"What does it mean to be British? Read five outspoken collectives' views on identity in UK culture in this roundtable." - text by Zing Tsjeng for Dazed magazine (part of a series of articles on the state of the nation as the May 7 election approaches in the UK).
In 2011, the CIA declassified documents admitting its involvement in the 1953 coup that overthrew Iran's elected government and installed Mohammad Reza Shah Pahlavi, details of which were first first disclosed by the New York Times in 2000. Timeline. However, they refused to release them to the public. Today, the National Security Archive research institute has (after a Freedom of Information Act lawsuit) obtained and made the 21 documents public. "Marking the sixtieth anniversary of the overthrow of Iranian Prime Minister Mohammad Mosaddeq, the National Security Archive is today posting recently declassified CIA documents on the United States' role in the controversial operation. American and British involvement in Mosaddeq's ouster has long been public knowledge, but today's posting includes what is believed to be the CIA's first formal acknowledgement that the agency helped to plan and execute the coup. [more inside]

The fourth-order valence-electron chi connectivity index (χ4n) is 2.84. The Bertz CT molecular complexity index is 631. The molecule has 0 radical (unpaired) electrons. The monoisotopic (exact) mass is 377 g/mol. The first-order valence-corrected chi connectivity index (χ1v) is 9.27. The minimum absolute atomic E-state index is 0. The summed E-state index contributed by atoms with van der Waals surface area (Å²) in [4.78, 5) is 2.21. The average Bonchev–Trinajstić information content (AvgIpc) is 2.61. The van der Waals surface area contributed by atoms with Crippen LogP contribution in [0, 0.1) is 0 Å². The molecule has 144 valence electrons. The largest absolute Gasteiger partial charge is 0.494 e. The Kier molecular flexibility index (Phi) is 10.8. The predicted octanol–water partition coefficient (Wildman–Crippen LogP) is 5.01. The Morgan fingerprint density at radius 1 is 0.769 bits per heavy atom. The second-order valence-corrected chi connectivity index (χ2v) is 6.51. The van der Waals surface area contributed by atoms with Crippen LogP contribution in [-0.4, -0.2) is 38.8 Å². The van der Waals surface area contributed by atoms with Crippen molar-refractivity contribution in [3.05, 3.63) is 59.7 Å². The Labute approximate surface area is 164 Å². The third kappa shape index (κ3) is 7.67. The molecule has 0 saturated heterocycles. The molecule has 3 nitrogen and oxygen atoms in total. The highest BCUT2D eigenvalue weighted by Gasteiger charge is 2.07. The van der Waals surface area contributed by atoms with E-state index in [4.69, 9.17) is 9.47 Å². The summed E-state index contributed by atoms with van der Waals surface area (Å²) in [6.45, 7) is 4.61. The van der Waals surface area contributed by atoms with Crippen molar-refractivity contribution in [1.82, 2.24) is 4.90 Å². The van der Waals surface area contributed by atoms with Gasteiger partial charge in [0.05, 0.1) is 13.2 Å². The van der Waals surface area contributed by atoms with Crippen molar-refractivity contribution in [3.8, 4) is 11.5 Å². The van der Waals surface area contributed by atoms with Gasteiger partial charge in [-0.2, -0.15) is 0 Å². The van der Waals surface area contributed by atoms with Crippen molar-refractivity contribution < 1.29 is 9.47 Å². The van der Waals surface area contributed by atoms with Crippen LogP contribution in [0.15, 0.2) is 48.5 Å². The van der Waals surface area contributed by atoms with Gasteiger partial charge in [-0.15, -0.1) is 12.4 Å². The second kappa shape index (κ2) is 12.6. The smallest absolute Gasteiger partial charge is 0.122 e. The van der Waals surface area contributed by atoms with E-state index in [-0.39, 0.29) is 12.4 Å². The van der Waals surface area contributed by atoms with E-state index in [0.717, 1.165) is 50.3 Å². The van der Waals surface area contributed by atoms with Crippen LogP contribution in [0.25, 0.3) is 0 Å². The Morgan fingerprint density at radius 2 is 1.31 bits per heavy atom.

The recent Netflix House of Cards series starring Kevin Spacey was a remake of a very popular British political thriller of the same name that aired during the 90's. The show begins by tracking the dark political machinations and skullduggery of an urbane Chief Whip of the Conservative Party, who is conspiring to become Prime Minister after Margaret Thatcher's resignation. [more inside]
42 days and a resignation. The day after the British Labour government narrowly won a parliamentary vote to extend the time that the police can hold people for questioning without charge from 28 days to 42 days, Tory frontbench MP David Davis has resigned his seat. David Davis is a senior member of the main parliamentary opposition party - who strongly opposed the 42 day bill - and has stepped down to fight a by-election for his own constituency to start a debate over "the slow strangulation of fundamental British freedoms by this government". [more inside]
Webcameron. David Cameron, leader of the Conservative party in the UK, reaches out to the Youtube generation.
Brian Eno's next big thing?! Politics, it appears. Brian Eno, an outspoken opponent of Tony Blair's administration in Britain, has started up http://www.libdemthistime.org, encouraging prominent Brits to show their support for the Liberal Democrats. If that isn't enough, he's helping bankroll the father of a British soldier killed in Iraq to run against Tony Blair in his constituency, in the hope of unseating him. Could Labour win and Tony lose?
"...the sad truth is there really are no great differences between British and American campaigns."
4 Years of Labour and he still hasn't delivered. More typically mature Conservative advertising campaigns are revealed.